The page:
Archivos de la categoría ‘Comic Books & Characters – Comics y sus personajes’

We all need a BABY GROOT in our lives!
Its undeniable. !! So here are my two versions of Baby Groot.

One is from Guardians of The Galaxy and the other a more grown up, but still Baby Groot from Guardians of the Galaxy Vol. 2

For the Baby Groot in the plant pot I followed the pattern that Twinkie Chan posted to her blog right here (Click Me) 

For the Baby Groot in Uniform, I kind of made it up as it goes, but I found a basic similar pattern for the body . I really wish I wrote the stitches down! 20170529_16400320170529_16415520170529_164347

Recently finished , my Suicide Squad Harley Quinn inspired amigurumi doll .
I used a basic pattern I  came up with and usually use  and just change the details.
She was quite easy to do, except for the pants, that multicolor knitting for a second had me stumped. I need to knit a Joker or a Poison Ivy to keep her compañy

Im working on writing down the exact pattern for sharing.-
If you are interested send me a message in facebook —> Alice In Zombieland
And dont forget to hit the Like button.-


Luego de mucho buscar y no encontrar patrones ,lo hice yo. Lamentablemente no fui anotando como iban las vueltas pero en la próxima lo hago.


Lobo is a fictional character that appears in the comic books published by DC Comics. The character first appears in Omega Men #3 (June 1983), and was created by Roger Slifer and Keith Giffen. An alien, Lobo works as an interstellar mercenary and bounty hunter. Although introduced as a hardened, rarely-used noir villain in the 1980s, he languished in limbo until his revival as an anti-hero biker in the early 1990s. The character enjoyed a short run as one of DC’s most popular characters throughout the 1990s

Fictional character biography: Lobo is a Czarnian (originally a Velorpian in the Omega Men series) with exceptional strength and fortitude. He enjoys nothing better than mindless violence and intoxication. Killing is an end in itself; his name is Khundian for “he who devours your entrails and thoroughly enjoys it.” He is also arrogant and self-centered, focusing almost solely on his own pleasures, although he proudly lives up to his word – but exactly his word: no more or no less than what he promised. Lobo is the last of his kind, having committed complete genocide by killing all the other Czarnians for fun (as originally written, Psions had exterminated his race, but after the Crisis on Infinite Earths, this was retconned). As detailed in Lobo #0, Lobo unleashed a violent plague (a hybrid of flying scorpions) upon his homeworld, killing most of its citizens. In Superman: The Animated Series, Lobo nonchalantly tells Superman the fate of his race: “I’m the last Czarnian. I fragged the rest of the planet for my high school science project. Gave myself an A.”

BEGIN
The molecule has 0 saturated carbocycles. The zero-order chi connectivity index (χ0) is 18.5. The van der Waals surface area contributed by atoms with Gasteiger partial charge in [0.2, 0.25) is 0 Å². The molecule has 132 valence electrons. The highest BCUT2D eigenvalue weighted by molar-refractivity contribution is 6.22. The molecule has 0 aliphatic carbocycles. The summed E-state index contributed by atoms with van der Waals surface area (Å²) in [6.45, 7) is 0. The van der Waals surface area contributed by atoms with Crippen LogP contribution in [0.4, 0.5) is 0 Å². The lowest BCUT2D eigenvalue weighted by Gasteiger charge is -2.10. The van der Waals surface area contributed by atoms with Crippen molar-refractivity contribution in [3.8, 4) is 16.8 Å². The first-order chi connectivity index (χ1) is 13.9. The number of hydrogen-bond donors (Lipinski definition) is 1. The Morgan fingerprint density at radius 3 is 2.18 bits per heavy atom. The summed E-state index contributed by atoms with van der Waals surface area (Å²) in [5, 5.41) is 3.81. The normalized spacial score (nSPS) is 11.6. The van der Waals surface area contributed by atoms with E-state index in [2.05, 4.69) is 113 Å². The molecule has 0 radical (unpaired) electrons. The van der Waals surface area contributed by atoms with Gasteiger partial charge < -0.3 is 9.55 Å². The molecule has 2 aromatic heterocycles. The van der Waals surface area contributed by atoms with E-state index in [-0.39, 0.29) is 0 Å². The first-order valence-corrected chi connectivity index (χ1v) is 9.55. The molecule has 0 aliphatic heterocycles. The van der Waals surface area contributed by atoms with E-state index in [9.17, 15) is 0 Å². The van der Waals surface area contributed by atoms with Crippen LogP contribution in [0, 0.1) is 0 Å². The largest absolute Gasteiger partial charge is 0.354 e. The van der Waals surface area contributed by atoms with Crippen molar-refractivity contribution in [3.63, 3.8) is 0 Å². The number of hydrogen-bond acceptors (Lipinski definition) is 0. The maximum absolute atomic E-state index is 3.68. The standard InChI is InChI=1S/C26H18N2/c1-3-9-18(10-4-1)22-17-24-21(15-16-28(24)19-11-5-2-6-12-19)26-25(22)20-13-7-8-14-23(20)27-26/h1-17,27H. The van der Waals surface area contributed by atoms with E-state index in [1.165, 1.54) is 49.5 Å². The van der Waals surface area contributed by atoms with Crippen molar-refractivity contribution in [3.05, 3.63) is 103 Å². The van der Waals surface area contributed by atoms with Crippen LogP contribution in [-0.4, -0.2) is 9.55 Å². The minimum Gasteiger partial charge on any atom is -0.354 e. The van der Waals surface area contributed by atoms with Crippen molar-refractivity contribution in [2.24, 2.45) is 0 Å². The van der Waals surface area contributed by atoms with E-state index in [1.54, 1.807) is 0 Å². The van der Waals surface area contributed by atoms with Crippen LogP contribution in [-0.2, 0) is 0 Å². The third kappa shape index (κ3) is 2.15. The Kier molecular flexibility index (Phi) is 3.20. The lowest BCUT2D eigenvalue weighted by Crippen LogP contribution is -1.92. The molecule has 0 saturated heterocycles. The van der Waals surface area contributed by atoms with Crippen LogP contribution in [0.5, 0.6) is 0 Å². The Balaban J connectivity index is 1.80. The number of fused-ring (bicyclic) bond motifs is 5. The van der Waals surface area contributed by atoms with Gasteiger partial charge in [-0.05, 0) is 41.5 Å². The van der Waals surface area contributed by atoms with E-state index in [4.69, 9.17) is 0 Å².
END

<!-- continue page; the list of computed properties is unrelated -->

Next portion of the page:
The first appearance of Lobo.
Lobo’s friends include Dawg, a bulldog that he often claims is not his when it gets into trouble; Jonas Glim, a fellow bounty hunter; and Ramona, a bail bondswoman/hairdresser. Dawg is stomped to death by Lobo in